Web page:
Warning bagpipers could become extinct

A pro-independence campaigner in Edinburgh's Craigmillar estate in September. Picture: Neil Hanna
A pro-independence campaigner in Edinburgh's Craigmillar estate in September. Picture: Neil Hanna
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SCOTLAND’S NATIONAL instrument - the bagpipes - are in danger of extinction, according to piping enthusiasts who are campaigning for more tuition in state schools.

The iconic site and sound of bagpipers is “under threat” as schools in Scotland do not offer tuition to learn how to play the instrument, it was claimed today.

David Johnston, Championships Convenor for the Scottish Schools Pipe Band, says the world famous tradition of singing to Auld Lang Syne at midnight on Hogmany could become a thing of the past - unless more is done to increase the number of opportunities for state school pupils to learn how to play the pipes and drums.

Mr Johnston said today: “The future of our national instrument is under threat because of the inability of most of Scotland’s councils to offer lessons in their schools.

“Some say there is no money for it, some say there is no demand. Yet where we have helped schools get tuition the demand is huge - and if a council can afford a glockenspiel teacher, surely they can afford to teach pipes and drums.

“In several schools across Scotland, parent councils have had to resort to take their own action to set up after school clubs and bring in teachers at their own expense to offer tutoring to their children.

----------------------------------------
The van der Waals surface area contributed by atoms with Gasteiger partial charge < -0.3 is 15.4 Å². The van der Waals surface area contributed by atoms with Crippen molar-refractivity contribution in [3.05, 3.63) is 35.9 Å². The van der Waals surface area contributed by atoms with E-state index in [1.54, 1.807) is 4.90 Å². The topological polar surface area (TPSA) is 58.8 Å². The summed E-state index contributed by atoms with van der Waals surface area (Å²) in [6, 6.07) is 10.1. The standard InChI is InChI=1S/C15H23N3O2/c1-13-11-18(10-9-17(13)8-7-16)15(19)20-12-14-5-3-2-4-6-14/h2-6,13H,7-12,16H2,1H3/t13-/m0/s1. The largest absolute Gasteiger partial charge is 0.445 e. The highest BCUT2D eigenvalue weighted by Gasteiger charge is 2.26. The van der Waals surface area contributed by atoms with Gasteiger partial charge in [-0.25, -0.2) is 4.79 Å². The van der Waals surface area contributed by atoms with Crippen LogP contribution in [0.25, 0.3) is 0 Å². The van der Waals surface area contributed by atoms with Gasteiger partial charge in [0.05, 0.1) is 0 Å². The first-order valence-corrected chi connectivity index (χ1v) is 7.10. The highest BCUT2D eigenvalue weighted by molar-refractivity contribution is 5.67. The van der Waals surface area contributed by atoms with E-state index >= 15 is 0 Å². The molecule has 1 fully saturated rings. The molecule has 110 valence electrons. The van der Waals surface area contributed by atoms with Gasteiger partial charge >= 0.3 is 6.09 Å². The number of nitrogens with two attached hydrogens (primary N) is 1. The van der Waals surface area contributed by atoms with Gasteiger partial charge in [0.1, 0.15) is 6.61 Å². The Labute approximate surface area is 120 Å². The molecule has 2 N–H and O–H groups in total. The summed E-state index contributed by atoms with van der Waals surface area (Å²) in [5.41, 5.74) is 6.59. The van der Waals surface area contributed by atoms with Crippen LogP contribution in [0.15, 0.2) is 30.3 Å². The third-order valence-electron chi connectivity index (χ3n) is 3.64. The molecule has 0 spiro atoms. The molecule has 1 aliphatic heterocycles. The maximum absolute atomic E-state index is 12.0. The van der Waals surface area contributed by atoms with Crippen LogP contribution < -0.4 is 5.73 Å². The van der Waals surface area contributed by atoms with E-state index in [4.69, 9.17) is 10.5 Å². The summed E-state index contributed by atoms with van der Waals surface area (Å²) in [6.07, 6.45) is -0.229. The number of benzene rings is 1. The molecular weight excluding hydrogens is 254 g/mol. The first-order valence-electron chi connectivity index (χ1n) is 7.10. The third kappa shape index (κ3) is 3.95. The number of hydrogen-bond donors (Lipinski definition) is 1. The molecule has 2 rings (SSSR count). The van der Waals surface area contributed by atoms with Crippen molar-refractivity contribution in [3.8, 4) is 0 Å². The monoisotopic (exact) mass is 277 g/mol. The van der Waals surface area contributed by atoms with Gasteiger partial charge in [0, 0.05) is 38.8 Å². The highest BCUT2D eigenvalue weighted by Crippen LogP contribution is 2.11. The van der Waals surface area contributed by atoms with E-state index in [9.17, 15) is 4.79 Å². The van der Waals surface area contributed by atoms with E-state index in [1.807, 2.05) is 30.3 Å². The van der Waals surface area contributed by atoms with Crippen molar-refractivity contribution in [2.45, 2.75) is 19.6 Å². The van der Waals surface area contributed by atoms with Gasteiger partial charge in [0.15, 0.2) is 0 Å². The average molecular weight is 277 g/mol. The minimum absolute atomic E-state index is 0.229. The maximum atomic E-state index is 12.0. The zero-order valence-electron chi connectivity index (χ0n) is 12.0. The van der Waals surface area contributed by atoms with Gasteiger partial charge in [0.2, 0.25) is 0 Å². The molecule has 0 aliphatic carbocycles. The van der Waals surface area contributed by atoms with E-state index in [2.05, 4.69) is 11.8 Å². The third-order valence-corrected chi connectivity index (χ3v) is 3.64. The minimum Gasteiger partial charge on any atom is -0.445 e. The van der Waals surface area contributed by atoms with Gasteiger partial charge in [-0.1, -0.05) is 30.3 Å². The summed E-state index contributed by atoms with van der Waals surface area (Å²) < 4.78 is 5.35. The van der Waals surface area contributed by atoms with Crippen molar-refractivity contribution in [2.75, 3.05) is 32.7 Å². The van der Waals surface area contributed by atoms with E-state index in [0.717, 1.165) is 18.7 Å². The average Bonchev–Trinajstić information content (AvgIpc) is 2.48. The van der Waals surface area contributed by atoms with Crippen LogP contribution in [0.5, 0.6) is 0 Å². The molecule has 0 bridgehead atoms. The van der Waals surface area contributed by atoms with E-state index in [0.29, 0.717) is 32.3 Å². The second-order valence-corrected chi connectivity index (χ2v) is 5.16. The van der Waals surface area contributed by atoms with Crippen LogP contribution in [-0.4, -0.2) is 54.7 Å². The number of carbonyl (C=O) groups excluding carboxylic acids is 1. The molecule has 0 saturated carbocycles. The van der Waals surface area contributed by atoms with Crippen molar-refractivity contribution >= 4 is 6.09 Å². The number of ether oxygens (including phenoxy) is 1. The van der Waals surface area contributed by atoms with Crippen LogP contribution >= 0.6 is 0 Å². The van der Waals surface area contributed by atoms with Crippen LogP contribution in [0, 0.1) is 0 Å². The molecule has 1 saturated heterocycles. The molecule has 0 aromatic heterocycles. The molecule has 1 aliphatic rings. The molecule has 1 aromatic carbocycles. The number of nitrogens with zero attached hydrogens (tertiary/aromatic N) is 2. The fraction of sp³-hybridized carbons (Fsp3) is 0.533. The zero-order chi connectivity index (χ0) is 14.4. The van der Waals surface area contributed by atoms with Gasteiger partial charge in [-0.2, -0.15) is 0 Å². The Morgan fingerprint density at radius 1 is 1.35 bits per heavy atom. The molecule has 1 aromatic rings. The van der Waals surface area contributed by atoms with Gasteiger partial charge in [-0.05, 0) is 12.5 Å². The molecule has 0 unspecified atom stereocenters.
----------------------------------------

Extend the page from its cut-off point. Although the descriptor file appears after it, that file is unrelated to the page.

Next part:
“I find it disappointing that in so many Scottish state schools piping and drumming is not on the curriculum - yet many private schools have flourishing bands and dedicated pipe tutors which bring huge prestige and self-esteem to band members and to the school.

“If this worrying trend continues we won’t have any future pipers and drummers and hearing the roar of pipes and drums on Hogmanay could become a thing of the past.”

Regions

Councils in areas such as the Highlands and Argyll and Bute are known to have a significantly larger portion of their students playing the pipes and drums whilst in school than in other areas.

However, in the largest Scottish cities, there are only a handful of pupils playing the pipes and drums and in some council areas, there are no students playing these instruments all.

The Scottish Schools Pipe Band Championships - the world’s biggest schools piping competition - is looking to change this by hosting a unique competition which looks to celebrate the pipes and drums and encourage their growth in schools throughout Scotland.